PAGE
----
Data Recovery



Back it up! You don’t want to be in the should-of, would-of, could-of position. You don’t want to talk to me on the phone, or look at me when you come to our office while we discuss “if you have those adorable pictures saved somewhere else besides just on your hard-drive”? Or how about those Quicken or Quickbooks files, the years it took you to get your data organized and to have a financial system at home and now what?

Yes, it is possible for us in most cases to retrieve data from your damaged or compromised hard drive, perhaps that is good news. However, the process and time involved for us to do so cost you money; and though you may be willing to shell out the dollars to retrieve what is so precious or important to you, it ’s easy to avoid this added expense to just replacing your hard drive.

I am directing this blog this week mostly to our consumer customers and not to our business customers, large and small who already in their networks have backup systems in place. Though there are a lot of small businesses and at home businesses that may need to take heed and ensure that they look at their home network set up and make sure a backup plan is part of it.

There are a lot of us out there who sell products or services,  be it on E-Bay, Etsy, Craigslist, Facebook. Those who may have a blog or website and dedicate a lot of time trying to make something they love work; to lose all that your time and heart were invested in would be a waste in so many ways.

Though I may really be targeting my message to my more technologically challenged customers out there; I have real conversations every day with those of us who should know better than to NOT back up their data and still don’t. Which is why I used the would-of, should-of and could-of reference in the beginning.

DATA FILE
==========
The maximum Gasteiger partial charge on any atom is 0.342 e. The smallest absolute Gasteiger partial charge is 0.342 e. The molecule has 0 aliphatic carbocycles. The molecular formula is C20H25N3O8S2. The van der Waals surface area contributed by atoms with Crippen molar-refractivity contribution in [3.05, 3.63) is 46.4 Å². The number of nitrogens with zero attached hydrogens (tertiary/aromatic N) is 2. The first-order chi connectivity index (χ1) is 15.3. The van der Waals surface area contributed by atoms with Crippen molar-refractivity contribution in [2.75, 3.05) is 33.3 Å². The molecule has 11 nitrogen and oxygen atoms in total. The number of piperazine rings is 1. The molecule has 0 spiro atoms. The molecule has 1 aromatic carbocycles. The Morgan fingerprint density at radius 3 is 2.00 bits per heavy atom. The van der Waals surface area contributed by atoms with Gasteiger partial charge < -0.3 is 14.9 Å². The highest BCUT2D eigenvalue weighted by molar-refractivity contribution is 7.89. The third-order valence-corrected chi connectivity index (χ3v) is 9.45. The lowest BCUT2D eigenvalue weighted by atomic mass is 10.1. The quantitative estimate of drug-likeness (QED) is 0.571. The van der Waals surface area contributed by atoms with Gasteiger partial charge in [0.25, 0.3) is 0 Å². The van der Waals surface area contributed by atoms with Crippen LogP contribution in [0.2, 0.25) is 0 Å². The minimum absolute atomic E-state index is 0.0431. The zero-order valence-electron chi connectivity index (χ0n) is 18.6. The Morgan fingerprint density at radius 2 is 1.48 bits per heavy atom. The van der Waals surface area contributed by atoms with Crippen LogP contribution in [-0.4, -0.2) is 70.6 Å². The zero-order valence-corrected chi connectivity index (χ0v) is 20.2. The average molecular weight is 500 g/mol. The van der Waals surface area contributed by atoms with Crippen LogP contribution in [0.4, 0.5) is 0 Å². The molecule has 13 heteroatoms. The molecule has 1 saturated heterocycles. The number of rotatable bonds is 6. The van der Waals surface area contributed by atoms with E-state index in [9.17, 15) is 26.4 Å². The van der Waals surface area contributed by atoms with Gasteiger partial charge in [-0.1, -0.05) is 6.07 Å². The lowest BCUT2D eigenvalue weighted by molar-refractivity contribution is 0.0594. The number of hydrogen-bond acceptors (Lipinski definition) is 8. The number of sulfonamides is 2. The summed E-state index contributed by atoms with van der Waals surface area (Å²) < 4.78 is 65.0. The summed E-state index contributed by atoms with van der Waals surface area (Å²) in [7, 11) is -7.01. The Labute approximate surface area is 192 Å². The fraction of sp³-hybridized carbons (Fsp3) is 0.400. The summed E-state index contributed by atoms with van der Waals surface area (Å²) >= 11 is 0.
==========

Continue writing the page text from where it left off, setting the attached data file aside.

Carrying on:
I didn’t have to describe us all to make my case for backing up, when you stop to think about it, backing up your data just seems like common sense right?

I am hoping that reading this really helps you to identify with some of these scenarios, or maybe identify a family member that may be in just this situation to which you can offer help and guidance.  A grandmother who gets all her pictures via email, the retired professor working on a book, the crafter or quilter who now is finally taking the time to document all the great creations they made. The files that contain pictures and all the details of your belongings or the vintage possessions of your family that you finally got together for insurance and estate planning, would you want to start all over again.

So you say, okay, okay I get it, I surrender, what do I do?

Amazingly it is very simple. Go out and purchase an external hard-drive (Or call us we stock them). Set up your windows application to automatically back-up at whatever interval you choose ( or you can manage it manually), best of all we have included the instructions below.

External hard drives are relatively inexpensive when you consider the cost of retrieving (or losing) the data on a damaged internal hard-drive. For an average cost of less than $200.00, you can purchase and set one up yourself.

Windows 7 typically allows you to backup either specific files and settings or your entire computer. In consideration of time and space, you just need to backup your files and settings. Operating systems and applications can always be re-installed.

1. Access the “Backup and Restore Center” in Windows by clicking Start>Control Panel.

2. Select “Backup and Restore”

3. Click “Set Up Backup”